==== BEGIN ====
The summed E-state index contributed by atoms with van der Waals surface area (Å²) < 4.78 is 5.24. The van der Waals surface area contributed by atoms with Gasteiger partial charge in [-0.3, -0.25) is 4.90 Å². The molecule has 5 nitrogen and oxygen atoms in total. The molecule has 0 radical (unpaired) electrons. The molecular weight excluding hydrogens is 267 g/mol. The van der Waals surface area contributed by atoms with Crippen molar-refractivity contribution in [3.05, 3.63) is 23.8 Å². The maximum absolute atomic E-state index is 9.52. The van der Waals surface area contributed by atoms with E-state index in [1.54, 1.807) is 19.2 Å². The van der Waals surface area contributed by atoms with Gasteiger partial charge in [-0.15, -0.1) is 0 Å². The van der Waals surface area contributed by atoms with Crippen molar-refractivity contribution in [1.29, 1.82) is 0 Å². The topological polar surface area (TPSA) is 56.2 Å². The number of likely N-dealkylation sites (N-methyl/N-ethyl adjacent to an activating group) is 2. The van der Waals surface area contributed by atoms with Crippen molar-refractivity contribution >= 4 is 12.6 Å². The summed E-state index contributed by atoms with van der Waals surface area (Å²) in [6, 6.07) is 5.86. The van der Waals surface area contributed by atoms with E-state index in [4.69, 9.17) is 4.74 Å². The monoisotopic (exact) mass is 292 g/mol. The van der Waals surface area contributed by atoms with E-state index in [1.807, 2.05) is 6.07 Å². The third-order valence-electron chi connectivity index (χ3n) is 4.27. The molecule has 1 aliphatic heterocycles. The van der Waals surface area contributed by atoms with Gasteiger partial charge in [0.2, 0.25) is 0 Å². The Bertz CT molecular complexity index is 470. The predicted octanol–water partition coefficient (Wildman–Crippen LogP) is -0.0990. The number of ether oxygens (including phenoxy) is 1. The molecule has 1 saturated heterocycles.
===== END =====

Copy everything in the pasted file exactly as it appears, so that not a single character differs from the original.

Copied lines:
The summed E-state index contributed by atoms with van der Waals surface area (Å²) < 4.78 is 5.24. The van der Waals surface area contributed by atoms with Gasteiger partial charge in [-0.3, -0.25) is 4.90 Å². The molecule has 5 nitrogen and oxygen atoms in total. The molecule has 0 radical (unpaired) electrons. The molecular weight excluding hydrogens is 267 g/mol. The van der Waals surface area contributed by atoms with Crippen molar-refractivity contribution in [3.05, 3.63) is 23.8 Å². The maximum absolute atomic E-state index is 9.52. The van der Waals surface area contributed by atoms with E-state index in [1.54, 1.807) is 19.2 Å². The van der Waals surface area contributed by atoms with Gasteiger partial charge in [-0.15, -0.1) is 0 Å². The van der Waals surface area contributed by atoms with Crippen molar-refractivity contribution in [1.29, 1.82) is 0 Å². The topological polar surface area (TPSA) is 56.2 Å². The number of likely N-dealkylation sites (N-methyl/N-ethyl adjacent to an activating group) is 2. The van der Waals surface area contributed by atoms with Crippen molar-refractivity contribution >= 4 is 12.6 Å². The summed E-state index contributed by atoms with van der Waals surface area (Å²) in [6, 6.07) is 5.86. The van der Waals surface area contributed by atoms with E-state index in [4.69, 9.17) is 4.74 Å². The monoisotopic (exact) mass is 292 g/mol. The van der Waals surface area contributed by atoms with E-state index in [1.807, 2.05) is 6.07 Å². The third-order valence-electron chi connectivity index (χ3n) is 4.27. The molecule has 1 aliphatic heterocycles. The van der Waals surface area contributed by atoms with Gasteiger partial charge in [0.2, 0.25) is 0 Å². The Bertz CT molecular complexity index is 470. The predicted octanol–water partition coefficient (Wildman–Crippen LogP) is -0.0990. The number of ether oxygens (including phenoxy) is 1. The molecule has 1 saturated heterocycles.